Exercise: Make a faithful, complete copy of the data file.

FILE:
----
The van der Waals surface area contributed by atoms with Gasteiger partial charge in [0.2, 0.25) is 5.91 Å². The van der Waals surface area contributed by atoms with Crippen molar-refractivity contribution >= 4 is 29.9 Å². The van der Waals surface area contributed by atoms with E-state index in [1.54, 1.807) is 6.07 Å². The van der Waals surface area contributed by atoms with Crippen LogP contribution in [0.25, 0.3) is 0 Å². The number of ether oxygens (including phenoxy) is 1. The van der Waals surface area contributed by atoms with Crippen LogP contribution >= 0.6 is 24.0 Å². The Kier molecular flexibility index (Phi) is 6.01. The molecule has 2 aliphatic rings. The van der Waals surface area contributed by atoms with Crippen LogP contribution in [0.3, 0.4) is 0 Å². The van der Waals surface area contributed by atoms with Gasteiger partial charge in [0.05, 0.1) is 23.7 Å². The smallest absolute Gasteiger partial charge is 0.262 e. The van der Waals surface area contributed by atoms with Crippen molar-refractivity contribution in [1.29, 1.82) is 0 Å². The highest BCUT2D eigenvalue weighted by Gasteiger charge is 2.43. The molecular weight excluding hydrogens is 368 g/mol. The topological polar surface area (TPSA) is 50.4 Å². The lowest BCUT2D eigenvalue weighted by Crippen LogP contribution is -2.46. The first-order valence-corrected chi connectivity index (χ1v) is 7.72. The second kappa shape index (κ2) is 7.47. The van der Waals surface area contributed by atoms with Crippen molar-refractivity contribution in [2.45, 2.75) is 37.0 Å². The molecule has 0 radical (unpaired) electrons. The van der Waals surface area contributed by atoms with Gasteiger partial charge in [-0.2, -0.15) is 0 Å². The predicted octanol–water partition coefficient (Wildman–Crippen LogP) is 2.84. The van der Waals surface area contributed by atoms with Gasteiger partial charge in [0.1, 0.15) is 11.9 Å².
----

The van der Waals surface area contributed by atoms with Gasteiger partial charge in [0.2, 0.25) is 5.91 Å². The van der Waals surface area contributed by atoms with Crippen molar-refractivity contribution >= 4 is 29.9 Å². The van der Waals surface area contributed by atoms with E-state index in [1.54, 1.807) is 6.07 Å². The van der Waals surface area contributed by atoms with Crippen LogP contribution in [0.25, 0.3) is 0 Å². The number of ether oxygens (including phenoxy) is 1. The van der Waals surface area contributed by atoms with Crippen LogP contribution >= 0.6 is 24.0 Å². The Kier molecular flexibility index (Phi) is 6.01. The molecule has 2 aliphatic rings. The van der Waals surface area contributed by atoms with Crippen LogP contribution in [0.3, 0.4) is 0 Å². The van der Waals surface area contributed by atoms with Gasteiger partial charge in [0.05, 0.1) is 23.7 Å². The smallest absolute Gasteiger partial charge is 0.262 e. The van der Waals surface area contributed by atoms with Crippen molar-refractivity contribution in [1.29, 1.82) is 0 Å². The highest BCUT2D eigenvalue weighted by Gasteiger charge is 2.43. The molecular weight excluding hydrogens is 368 g/mol. The topological polar surface area (TPSA) is 50.4 Å². The lowest BCUT2D eigenvalue weighted by Crippen LogP contribution is -2.46. The first-order valence-corrected chi connectivity index (χ1v) is 7.72. The second kappa shape index (κ2) is 7.47. The van der Waals surface area contributed by atoms with Crippen molar-refractivity contribution in [2.45, 2.75) is 37.0 Å². The molecule has 0 radical (unpaired) electrons. The van der Waals surface area contributed by atoms with Gasteiger partial charge in [-0.2, -0.15) is 0 Å². The predicted octanol–water partition coefficient (Wildman–Crippen LogP) is 2.84. The van der Waals surface area contributed by atoms with Gasteiger partial charge in [0.1, 0.15) is 11.9 Å².